"This is the first year we will try to promote bath products for the holidays. That seems to be turning into a hot category," said the HBC supervisor for a large East Coast nonfood distributor that supplies supermarkets with HBC and general merchandise.
"We plan to try the Yardley line of bath products. We will introduce the line within the next month as a permanent part of our inventory. We expect to have off-shelf displays and special promotions of the bath product line during the holidays," the HBC supervisor said.
"It is possible we might feature some bubble bath at a special price for the holidays, but we won't do an off-shelf display. We might put up a shelf-talker," said Randall King, nonfood buyer at Byrd's Food Stores, Burlington, N.C., a 43-unit chain.
"Normally, we don't do much with HBC at Christmas. We concentrate more on nonfood items such as toys, giftwrap and cards. We allocate the same amount of ad space to HBC as other times of the year, but we reduce or eliminate off-shelf displays of HBC during that period to make room for other seasonal merchandise," King said.
The vice president of mer-chandising for a Northeast chain said that traditionally promotional emphasis is placed on general merchandise vs. HBC for the holidays, but his chain is expanding its mix of bath products, and may pay more attention to HBC this year.
"We are just getting into bath products more extensively. We are in the process of incorporating more loofahs, sponges and other bubble bath products," he said.
Community Cash, Spartanburg, S.C., expects to offer some fragrance gift packs and lower-priced "knock-off" or imitator fragrances as in-and-out items during the holiday selling season, as in past years, said Jim Key, HBC buyer.
"We look for the lower price point for greater impulse sales. At the same time, we want to have it priced so we can still make money on the sale," Key said.
Other HBC items retailers said would get extra promotional support during the holidays were children's toothbrushes, hair fashion accessories, men's aftershave lotion, men's shaving razors, analgesics and stomach upset remedies.
Retailers said they're always looking for cross-merchandising opportunities in HBC.
Van Zant of C&K Market said fragrance items would be cross-merchandised with the floral department.
"That is something we tried last year that proved to be very successful. Actually, we tried displaying fragrance items in a couple of different locations within the store to get a feel for where the category should be. It seemed to sell best near greeting cards and floral," Van Zant said. At Community Cash, fragrance items may be cross-merchandised with seasonal giftwrap and bows, Key said.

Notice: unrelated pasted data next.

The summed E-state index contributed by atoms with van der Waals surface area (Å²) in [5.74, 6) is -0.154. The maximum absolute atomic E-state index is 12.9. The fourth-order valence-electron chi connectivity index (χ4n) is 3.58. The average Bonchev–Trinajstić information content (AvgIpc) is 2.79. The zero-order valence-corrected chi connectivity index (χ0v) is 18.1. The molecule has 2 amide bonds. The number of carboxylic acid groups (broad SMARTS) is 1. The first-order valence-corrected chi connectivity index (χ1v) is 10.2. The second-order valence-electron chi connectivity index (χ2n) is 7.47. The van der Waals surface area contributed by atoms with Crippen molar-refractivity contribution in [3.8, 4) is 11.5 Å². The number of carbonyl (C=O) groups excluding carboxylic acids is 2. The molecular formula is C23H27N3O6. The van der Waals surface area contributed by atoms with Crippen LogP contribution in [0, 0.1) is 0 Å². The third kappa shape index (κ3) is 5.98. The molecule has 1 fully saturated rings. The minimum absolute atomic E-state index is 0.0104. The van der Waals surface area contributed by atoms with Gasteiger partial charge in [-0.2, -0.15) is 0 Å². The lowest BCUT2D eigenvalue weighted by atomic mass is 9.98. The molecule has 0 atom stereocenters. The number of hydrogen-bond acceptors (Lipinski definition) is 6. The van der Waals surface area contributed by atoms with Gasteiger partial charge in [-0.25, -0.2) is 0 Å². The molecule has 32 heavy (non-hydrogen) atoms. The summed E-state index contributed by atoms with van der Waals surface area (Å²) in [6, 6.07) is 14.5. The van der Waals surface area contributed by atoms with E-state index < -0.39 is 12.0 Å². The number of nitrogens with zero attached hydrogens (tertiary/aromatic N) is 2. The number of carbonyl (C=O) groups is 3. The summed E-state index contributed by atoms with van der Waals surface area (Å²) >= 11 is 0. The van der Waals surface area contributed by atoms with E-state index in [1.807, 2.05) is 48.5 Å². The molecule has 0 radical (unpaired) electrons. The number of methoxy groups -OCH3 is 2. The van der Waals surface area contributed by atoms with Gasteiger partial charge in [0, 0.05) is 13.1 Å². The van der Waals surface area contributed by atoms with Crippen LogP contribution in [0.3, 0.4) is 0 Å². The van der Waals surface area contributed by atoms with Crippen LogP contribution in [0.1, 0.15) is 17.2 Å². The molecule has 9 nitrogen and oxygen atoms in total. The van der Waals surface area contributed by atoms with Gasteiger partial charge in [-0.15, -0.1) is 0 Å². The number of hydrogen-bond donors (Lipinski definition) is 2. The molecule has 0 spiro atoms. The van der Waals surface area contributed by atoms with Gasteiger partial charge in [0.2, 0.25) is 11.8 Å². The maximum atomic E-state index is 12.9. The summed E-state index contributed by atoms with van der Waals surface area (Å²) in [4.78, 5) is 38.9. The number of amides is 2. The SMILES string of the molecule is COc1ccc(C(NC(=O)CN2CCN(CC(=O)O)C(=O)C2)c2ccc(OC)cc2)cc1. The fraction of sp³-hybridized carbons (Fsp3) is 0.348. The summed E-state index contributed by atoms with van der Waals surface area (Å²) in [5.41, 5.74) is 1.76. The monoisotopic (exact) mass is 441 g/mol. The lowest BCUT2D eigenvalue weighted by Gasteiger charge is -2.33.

"In our stores, bath products are still displayed in the household cleaner aisle. We would cross-merchandise the category with bar soap. Kids' items such as toothbrushes would be cross-merchandised in the cereal aisle," said the HBC supervisor for the large East Coast nonfood distributor.
"We try to merchandise these HBC items off-the-shelf, whether we use a manufacturer's shipper display or put something together ourselves," he said.
Holiday promotions of HBC and other categories will begin in late October or early November, retailers said.
"Our retailers begin their promotions right after Halloween. Then we run a big ad the end of November or early December," said the HBC supervisor for the distributor.
Coker of Food Giant said his chain's holiday promotions would begin sometime in October.
"If you start the promotions too early in the season, it gets monotonous," he warned.
Key of Community Cash said holiday promotions would begin Nov. 1, as in past years.
A few retailers said HBC tends to get less special display or promotional attention during the holiday season.
"We are not as liberal with HBC promotions for the holiday season because we only have that one shot with toys and giftwrap and we can only put the best ones out for sell-through," said Bill West, manager of nonfood for Seaway Food Town, Maumee, Ohio.
"We buy those items [toys, giftwrap and other seasonal general merchandise] by the truckload. The rest of the year we can be more liberal with display space for HBC," West said.